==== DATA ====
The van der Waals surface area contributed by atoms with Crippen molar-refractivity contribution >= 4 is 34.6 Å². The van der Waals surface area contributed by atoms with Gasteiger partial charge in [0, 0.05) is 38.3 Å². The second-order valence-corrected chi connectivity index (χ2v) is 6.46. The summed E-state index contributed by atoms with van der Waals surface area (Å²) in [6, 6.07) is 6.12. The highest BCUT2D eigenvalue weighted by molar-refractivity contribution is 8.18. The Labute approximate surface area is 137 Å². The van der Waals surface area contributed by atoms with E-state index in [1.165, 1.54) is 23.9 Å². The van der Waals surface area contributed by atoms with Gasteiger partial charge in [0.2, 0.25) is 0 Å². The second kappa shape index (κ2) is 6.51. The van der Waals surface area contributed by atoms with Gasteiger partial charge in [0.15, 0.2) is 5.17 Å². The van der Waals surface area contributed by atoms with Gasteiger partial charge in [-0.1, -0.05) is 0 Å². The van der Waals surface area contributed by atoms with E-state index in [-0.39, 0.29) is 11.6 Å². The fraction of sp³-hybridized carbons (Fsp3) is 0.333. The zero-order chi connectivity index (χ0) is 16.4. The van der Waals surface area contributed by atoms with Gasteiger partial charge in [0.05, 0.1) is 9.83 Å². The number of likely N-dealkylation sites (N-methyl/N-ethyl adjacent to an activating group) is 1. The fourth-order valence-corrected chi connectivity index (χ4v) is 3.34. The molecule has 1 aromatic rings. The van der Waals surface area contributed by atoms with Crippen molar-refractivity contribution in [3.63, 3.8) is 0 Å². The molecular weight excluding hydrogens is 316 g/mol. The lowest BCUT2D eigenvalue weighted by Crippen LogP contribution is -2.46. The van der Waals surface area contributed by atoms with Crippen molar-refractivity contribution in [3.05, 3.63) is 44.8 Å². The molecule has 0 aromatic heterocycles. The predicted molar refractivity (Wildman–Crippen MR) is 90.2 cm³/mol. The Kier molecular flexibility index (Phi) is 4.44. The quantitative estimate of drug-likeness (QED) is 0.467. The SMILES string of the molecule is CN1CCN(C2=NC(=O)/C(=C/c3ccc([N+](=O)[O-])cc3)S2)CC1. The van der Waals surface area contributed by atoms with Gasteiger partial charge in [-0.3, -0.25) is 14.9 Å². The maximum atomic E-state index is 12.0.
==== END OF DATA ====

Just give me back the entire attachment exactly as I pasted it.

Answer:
The van der Waals surface area contributed by atoms with Crippen molar-refractivity contribution >= 4 is 34.6 Å². The van der Waals surface area contributed by atoms with Gasteiger partial charge in [0, 0.05) is 38.3 Å². The second-order valence-corrected chi connectivity index (χ2v) is 6.46. The summed E-state index contributed by atoms with van der Waals surface area (Å²) in [6, 6.07) is 6.12. The highest BCUT2D eigenvalue weighted by molar-refractivity contribution is 8.18. The Labute approximate surface area is 137 Å². The van der Waals surface area contributed by atoms with E-state index in [1.165, 1.54) is 23.9 Å². The van der Waals surface area contributed by atoms with Gasteiger partial charge in [0.2, 0.25) is 0 Å². The second kappa shape index (κ2) is 6.51. The van der Waals surface area contributed by atoms with Gasteiger partial charge in [0.15, 0.2) is 5.17 Å². The van der Waals surface area contributed by atoms with Gasteiger partial charge in [-0.1, -0.05) is 0 Å². The van der Waals surface area contributed by atoms with E-state index in [-0.39, 0.29) is 11.6 Å². The fraction of sp³-hybridized carbons (Fsp3) is 0.333. The zero-order chi connectivity index (χ0) is 16.4. The van der Waals surface area contributed by atoms with Gasteiger partial charge in [0.05, 0.1) is 9.83 Å². The number of likely N-dealkylation sites (N-methyl/N-ethyl adjacent to an activating group) is 1. The fourth-order valence-corrected chi connectivity index (χ4v) is 3.34. The molecule has 1 aromatic rings. The van der Waals surface area contributed by atoms with Crippen molar-refractivity contribution in [3.63, 3.8) is 0 Å². The molecular weight excluding hydrogens is 316 g/mol. The lowest BCUT2D eigenvalue weighted by Crippen LogP contribution is -2.46. The van der Waals surface area contributed by atoms with Crippen molar-refractivity contribution in [3.05, 3.63) is 44.8 Å². The molecule has 0 aromatic heterocycles. The predicted molar refractivity (Wildman–Crippen MR) is 90.2 cm³/mol. The Kier molecular flexibility index (Phi) is 4.44. The quantitative estimate of drug-likeness (QED) is 0.467. The SMILES string of the molecule is CN1CCN(C2=NC(=O)/C(=C/c3ccc([N+](=O)[O-])cc3)S2)CC1. The van der Waals surface area contributed by atoms with Gasteiger partial charge in [-0.3, -0.25) is 14.9 Å². The maximum atomic E-state index is 12.0.